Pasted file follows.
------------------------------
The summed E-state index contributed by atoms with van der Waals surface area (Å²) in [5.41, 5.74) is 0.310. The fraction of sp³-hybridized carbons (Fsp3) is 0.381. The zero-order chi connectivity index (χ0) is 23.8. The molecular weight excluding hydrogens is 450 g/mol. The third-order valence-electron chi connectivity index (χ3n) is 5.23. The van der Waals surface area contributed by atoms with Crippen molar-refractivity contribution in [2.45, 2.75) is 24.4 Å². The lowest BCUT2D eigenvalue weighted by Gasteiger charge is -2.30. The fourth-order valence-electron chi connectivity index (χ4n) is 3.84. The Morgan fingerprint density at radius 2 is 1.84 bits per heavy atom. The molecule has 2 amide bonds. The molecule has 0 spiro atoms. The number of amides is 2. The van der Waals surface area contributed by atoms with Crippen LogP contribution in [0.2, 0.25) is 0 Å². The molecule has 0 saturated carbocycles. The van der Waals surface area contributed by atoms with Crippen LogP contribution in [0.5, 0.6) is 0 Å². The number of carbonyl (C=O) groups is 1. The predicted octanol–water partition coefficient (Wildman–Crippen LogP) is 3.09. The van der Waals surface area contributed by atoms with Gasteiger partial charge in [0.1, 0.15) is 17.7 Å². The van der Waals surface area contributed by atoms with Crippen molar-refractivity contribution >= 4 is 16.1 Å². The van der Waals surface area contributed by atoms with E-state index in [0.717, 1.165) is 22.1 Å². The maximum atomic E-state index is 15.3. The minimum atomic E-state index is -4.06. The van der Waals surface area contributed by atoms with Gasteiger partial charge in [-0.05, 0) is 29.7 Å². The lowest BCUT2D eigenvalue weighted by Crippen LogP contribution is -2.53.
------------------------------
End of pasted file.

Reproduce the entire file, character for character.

The summed E-state index contributed by atoms with van der Waals surface area (Å²) in [5.41, 5.74) is 0.310. The fraction of sp³-hybridized carbons (Fsp3) is 0.381. The zero-order chi connectivity index (χ0) is 23.8. The molecular weight excluding hydrogens is 450 g/mol. The third-order valence-electron chi connectivity index (χ3n) is 5.23. The van der Waals surface area contributed by atoms with Crippen molar-refractivity contribution in [2.45, 2.75) is 24.4 Å². The lowest BCUT2D eigenvalue weighted by Gasteiger charge is -2.30. The fourth-order valence-electron chi connectivity index (χ4n) is 3.84. The Morgan fingerprint density at radius 2 is 1.84 bits per heavy atom. The molecule has 2 amide bonds. The molecule has 0 spiro atoms. The number of amides is 2. The van der Waals surface area contributed by atoms with Crippen LogP contribution in [0.2, 0.25) is 0 Å². The molecule has 0 saturated carbocycles. The van der Waals surface area contributed by atoms with Crippen LogP contribution in [0.5, 0.6) is 0 Å². The number of carbonyl (C=O) groups is 1. The predicted octanol–water partition coefficient (Wildman–Crippen LogP) is 3.09. The van der Waals surface area contributed by atoms with Gasteiger partial charge in [0.1, 0.15) is 17.7 Å². The van der Waals surface area contributed by atoms with Crippen molar-refractivity contribution >= 4 is 16.1 Å². The van der Waals surface area contributed by atoms with E-state index in [0.717, 1.165) is 22.1 Å². The maximum atomic E-state index is 15.3. The minimum atomic E-state index is -4.06. The van der Waals surface area contributed by atoms with Gasteiger partial charge in [-0.05, 0) is 29.7 Å². The lowest BCUT2D eigenvalue weighted by Crippen LogP contribution is -2.53.